State officials said two dams at a Duke Energy power plant pose a “high hazard” of killing downstream residents if they were to breach and spill, as regulators begin a systematic safety review of 49 coal ash lagoons and cooling ponds across North Carolina.
One of the two dams at the W.H. Weatherspoon Power Plant near Lumberton had previously been classified as posing an intermediate risk, requiring a safety inspection once every five years, while the other dam was exempt from safety inspections. One pond contains coal ash; the other stores water in a cooling pond.
A high hazard rating by the state Department of Environment and Natural Resources calls for increasing annual inspections for structural integrity to once a year.
“If the coal ash storage pond were to fail, material from the coal ash storage area would likely flow southeast and could impact four occupied homes located closely together on the east side of both the coal ash storage pond and the cooling pond,” said DENR spokesman Jamie Kritzer. “All four homes are within a mile of the coal ash storage pond.”
Never miss a local story.
The hazard rating does not reflect on the condition of the dam but the potential risk to lives and property if the dam were to burst.
However, a high hazard rating is significant because it will be a factor used to determine how coal ash ponds are prioritized for closure by the newly created N.C. Coal Ash Management Commission under legislation awaiting Gov. Pat McCrory’s signature.
By reclassifying Weatherspoon as a high hazard this week, DENR officials are signaling the ash pits should be reviewed for early closure, and the ash may have to be removed to a safer location. Charlotte-based Duke had previously opted for the most economical option: leaving the ash at the site in place and covering it with a layer of soil.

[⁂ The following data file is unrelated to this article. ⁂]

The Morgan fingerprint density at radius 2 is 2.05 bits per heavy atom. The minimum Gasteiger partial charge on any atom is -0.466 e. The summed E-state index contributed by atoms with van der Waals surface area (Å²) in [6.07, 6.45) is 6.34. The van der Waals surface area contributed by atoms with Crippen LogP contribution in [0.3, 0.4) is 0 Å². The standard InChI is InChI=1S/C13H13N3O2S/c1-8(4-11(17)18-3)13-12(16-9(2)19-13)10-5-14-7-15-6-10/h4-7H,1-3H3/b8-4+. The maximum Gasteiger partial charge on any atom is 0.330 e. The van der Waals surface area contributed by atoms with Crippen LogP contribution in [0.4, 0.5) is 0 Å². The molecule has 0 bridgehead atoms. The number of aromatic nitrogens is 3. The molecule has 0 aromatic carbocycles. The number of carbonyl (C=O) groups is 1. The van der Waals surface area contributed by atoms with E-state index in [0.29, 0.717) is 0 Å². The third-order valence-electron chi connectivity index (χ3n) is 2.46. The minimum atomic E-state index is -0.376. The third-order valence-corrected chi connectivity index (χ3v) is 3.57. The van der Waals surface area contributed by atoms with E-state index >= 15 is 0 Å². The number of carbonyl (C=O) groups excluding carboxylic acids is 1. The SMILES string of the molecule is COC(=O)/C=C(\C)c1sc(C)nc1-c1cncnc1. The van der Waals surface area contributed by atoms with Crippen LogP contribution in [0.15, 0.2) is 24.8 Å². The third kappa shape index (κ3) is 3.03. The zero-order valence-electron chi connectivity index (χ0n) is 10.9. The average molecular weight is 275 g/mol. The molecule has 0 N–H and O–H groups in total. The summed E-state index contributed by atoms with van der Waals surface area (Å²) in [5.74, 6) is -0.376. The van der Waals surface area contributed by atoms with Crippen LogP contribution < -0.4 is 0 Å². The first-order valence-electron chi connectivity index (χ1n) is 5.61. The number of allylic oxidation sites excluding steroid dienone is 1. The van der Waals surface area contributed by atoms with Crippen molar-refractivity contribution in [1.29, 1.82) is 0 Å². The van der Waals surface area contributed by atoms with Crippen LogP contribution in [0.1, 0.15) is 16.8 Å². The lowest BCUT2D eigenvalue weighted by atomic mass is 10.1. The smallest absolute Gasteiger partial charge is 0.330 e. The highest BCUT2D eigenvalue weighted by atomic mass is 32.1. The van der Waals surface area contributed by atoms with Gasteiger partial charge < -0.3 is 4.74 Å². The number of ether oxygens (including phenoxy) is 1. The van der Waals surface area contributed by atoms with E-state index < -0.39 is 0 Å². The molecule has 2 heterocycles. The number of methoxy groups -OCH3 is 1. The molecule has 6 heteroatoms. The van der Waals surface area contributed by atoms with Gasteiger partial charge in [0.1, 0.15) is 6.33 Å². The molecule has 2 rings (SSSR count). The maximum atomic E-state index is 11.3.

The two Weatherspoon dams are the first to be reevaluated for safety by the N.C. Department of Environment and Natural Resources, a review prompted by the February coal ash spill of 39,000 tons of slurry and sludge into the Dan River.
Most of North Carolina’s 33 coal ash pits already have a high hazard ranking. Kritzer, the DENR spokesman, said some could be reclassified to a lower hazard rating.
A coal ash dam that is exempt from inspections is either under 25 feet high or contains less than 50 acre-feet in volume. North Carolina dams have been assigned hazard ratings since 1967.
The Weatherspoon coal ash storage site was the first in the state set to be decommissioned after the coal-burning power plant there was mothballed in 2011 and demolished two years later. Duke inherited the facility when it acquired Raleigh-based Progress Energy in 2012.
Duke planned to submit a closure plan earlier this year but suspended the application after DENR filed lawsuits alleging the facilities are causing groundwater contamination across the state.
The Weatherspoon site contains 1.7 million tons of ash, one of the smaller ash pits in Duke’s system.
DENR’s hazard rating is based on an emergency action plan Duke submitted in response to a March request for such a plan after the Dan River spill.
The emergency plan is considered confidential and for security reasons is not available for public review, said Duke spokesman Jeff Brooks.